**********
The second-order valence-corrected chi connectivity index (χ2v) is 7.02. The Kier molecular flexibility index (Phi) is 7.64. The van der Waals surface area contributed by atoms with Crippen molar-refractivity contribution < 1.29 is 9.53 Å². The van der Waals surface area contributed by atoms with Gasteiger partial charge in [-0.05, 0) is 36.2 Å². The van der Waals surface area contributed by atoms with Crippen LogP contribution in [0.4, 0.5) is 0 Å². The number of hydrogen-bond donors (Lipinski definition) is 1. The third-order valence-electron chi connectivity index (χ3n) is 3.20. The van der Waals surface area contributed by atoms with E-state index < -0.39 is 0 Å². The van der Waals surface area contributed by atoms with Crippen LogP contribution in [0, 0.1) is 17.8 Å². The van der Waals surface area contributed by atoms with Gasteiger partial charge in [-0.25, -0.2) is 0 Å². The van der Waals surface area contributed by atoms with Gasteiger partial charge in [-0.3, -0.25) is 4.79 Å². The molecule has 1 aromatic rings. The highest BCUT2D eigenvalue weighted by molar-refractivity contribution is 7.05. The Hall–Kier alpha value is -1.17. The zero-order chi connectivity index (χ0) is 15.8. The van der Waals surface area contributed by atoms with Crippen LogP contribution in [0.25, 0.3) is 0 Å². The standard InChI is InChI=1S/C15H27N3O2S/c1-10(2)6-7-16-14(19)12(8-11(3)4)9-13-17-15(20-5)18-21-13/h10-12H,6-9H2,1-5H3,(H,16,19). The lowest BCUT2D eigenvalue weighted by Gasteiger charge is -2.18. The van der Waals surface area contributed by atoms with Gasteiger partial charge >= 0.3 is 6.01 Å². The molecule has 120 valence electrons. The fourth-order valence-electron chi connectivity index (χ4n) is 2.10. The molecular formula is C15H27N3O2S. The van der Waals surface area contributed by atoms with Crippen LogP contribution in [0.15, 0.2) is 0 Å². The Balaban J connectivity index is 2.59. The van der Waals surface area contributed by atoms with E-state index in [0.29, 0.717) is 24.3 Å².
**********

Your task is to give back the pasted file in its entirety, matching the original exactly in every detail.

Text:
The second-order valence-corrected chi connectivity index (χ2v) is 7.02. The Kier molecular flexibility index (Phi) is 7.64. The van der Waals surface area contributed by atoms with Crippen molar-refractivity contribution < 1.29 is 9.53 Å². The van der Waals surface area contributed by atoms with Gasteiger partial charge in [-0.05, 0) is 36.2 Å². The van der Waals surface area contributed by atoms with Crippen LogP contribution in [0.4, 0.5) is 0 Å². The number of hydrogen-bond donors (Lipinski definition) is 1. The third-order valence-electron chi connectivity index (χ3n) is 3.20. The van der Waals surface area contributed by atoms with E-state index < -0.39 is 0 Å². The van der Waals surface area contributed by atoms with Crippen LogP contribution in [0, 0.1) is 17.8 Å². The van der Waals surface area contributed by atoms with Gasteiger partial charge in [-0.25, -0.2) is 0 Å². The van der Waals surface area contributed by atoms with Gasteiger partial charge in [-0.3, -0.25) is 4.79 Å². The molecule has 1 aromatic rings. The highest BCUT2D eigenvalue weighted by molar-refractivity contribution is 7.05. The Hall–Kier alpha value is -1.17. The zero-order chi connectivity index (χ0) is 15.8. The van der Waals surface area contributed by atoms with Crippen LogP contribution in [0.25, 0.3) is 0 Å². The standard InChI is InChI=1S/C15H27N3O2S/c1-10(2)6-7-16-14(19)12(8-11(3)4)9-13-17-15(20-5)18-21-13/h10-12H,6-9H2,1-5H3,(H,16,19). The lowest BCUT2D eigenvalue weighted by Gasteiger charge is -2.18. The van der Waals surface area contributed by atoms with Gasteiger partial charge >= 0.3 is 6.01 Å². The molecule has 120 valence electrons. The fourth-order valence-electron chi connectivity index (χ4n) is 2.10. The molecular formula is C15H27N3O2S. The van der Waals surface area contributed by atoms with Crippen LogP contribution in [0.15, 0.2) is 0 Å². The Balaban J connectivity index is 2.59. The van der Waals surface area contributed by atoms with E-state index in [0.29, 0.717) is 24.3 Å².